Für die beliebten Open-Source Fileserver Software, Samba, wurde ein Sicherheitspatch veröffentlicht. Dieser verhindert das ein unfreundlicher Client über einen Symlink Zugang zu einem Bereich auf dem Dateiserver erhält, zu dem er keine Berechtigung hat. Betroffen sind alle Versionen und Zeige des SMB-Server – Samba.
Samba Release Notes CVE-2017-2619
== Subject: Symlink race allows access outside share definition.
== CVE ID#: CVE-2017-2619
== Versions: All versions of Samba prior to 4.6.1, 4.5.7, 4.4.12
== Summary: A time-of-check, time-of-use race condition
== can allow clients to access non-exported parts
== of the file system via symlinks.
All versions of Samba prior to 4.6.1, 4.5.7, 4.4.12 are vulnerable to
a malicious client using a symlink race to allow access to areas of
the server file system not exported under the share definition.
Samba uses the realpath() system call to ensure when a client requests
access to a pathname that it is under the exported share path on the
server file system.
Clients that have write access to the exported part of the file system
via SMB1 unix extensions or NFS to create symlinks can race the server
by renaming a realpath() checked path and then creating a symlink. If
the client wins the race it can cause the server to access the new
symlink target after the exported share path check has been done. This
new symlink target can point to anywhere on the server file system.
This is a difficult race to win, but theoretically possible. Note that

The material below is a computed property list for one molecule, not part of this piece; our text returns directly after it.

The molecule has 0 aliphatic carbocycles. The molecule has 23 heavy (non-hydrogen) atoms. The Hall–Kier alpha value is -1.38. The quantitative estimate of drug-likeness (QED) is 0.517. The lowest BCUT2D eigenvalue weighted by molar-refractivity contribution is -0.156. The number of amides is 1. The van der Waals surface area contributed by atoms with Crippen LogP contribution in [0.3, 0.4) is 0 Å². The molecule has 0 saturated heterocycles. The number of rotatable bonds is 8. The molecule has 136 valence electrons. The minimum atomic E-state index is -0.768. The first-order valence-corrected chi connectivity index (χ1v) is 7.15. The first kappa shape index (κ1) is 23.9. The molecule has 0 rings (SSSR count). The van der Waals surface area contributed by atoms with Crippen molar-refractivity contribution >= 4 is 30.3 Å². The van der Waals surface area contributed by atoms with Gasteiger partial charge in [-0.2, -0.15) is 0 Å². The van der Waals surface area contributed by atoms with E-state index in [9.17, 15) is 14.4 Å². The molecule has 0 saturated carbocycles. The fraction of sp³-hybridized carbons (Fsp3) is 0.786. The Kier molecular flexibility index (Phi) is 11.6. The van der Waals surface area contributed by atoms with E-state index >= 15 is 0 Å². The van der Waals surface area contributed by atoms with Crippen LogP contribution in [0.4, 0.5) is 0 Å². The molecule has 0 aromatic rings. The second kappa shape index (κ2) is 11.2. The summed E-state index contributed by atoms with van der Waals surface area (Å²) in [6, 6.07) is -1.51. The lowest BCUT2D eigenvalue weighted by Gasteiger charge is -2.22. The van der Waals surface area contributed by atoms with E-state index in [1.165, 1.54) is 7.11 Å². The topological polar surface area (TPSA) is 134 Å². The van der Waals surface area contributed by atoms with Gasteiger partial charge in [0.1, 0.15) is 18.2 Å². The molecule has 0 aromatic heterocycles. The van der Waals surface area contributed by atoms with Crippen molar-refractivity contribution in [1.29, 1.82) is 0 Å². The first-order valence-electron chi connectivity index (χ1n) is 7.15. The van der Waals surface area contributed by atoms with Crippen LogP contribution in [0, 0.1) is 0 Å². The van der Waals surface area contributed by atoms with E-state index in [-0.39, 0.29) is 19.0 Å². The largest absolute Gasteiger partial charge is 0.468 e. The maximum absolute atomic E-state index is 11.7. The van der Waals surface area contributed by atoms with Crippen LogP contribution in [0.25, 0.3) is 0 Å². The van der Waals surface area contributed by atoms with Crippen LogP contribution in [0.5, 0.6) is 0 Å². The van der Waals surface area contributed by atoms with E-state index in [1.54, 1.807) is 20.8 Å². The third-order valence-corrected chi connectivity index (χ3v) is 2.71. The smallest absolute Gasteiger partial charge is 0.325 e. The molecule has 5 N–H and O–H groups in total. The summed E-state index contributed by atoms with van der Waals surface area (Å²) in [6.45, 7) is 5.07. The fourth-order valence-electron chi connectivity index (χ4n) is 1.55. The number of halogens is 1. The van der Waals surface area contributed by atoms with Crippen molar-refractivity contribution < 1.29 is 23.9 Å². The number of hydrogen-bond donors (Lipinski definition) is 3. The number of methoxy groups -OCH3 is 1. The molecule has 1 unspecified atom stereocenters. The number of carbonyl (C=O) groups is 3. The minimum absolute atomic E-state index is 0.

the proof of concept code supplied wins the race reliably only when
the server is slowed down using the strace utility running on the
server. Exploitation of this bug has not been seen in the wild.
A patch addressing this defect has been posted to
Additionally, Samba 4.6.1, 4.5.7 and 4.4.12 have been issued as
security releases to correct the defect. Patches against older Samba
versions are available at http://samba.org/samba/patches/. Samba
vendors and administrators running affected versions are advised to
upgrade or apply the patch as soon as possible.
Add the parameter:
unix extensions = no
to the [global] section of your smb.conf and restart smbd. This
prevents SMB1 clients from creating symlinks on the exported file
system using SMB1.
However, if the same region of the file system is also exported using
NFS, NFS clients can create symlinks that potentially can also hit the
race condition. For non-patched versions of Samba we recommend only
exporting areas of the file system by either SMB or NFS, not both.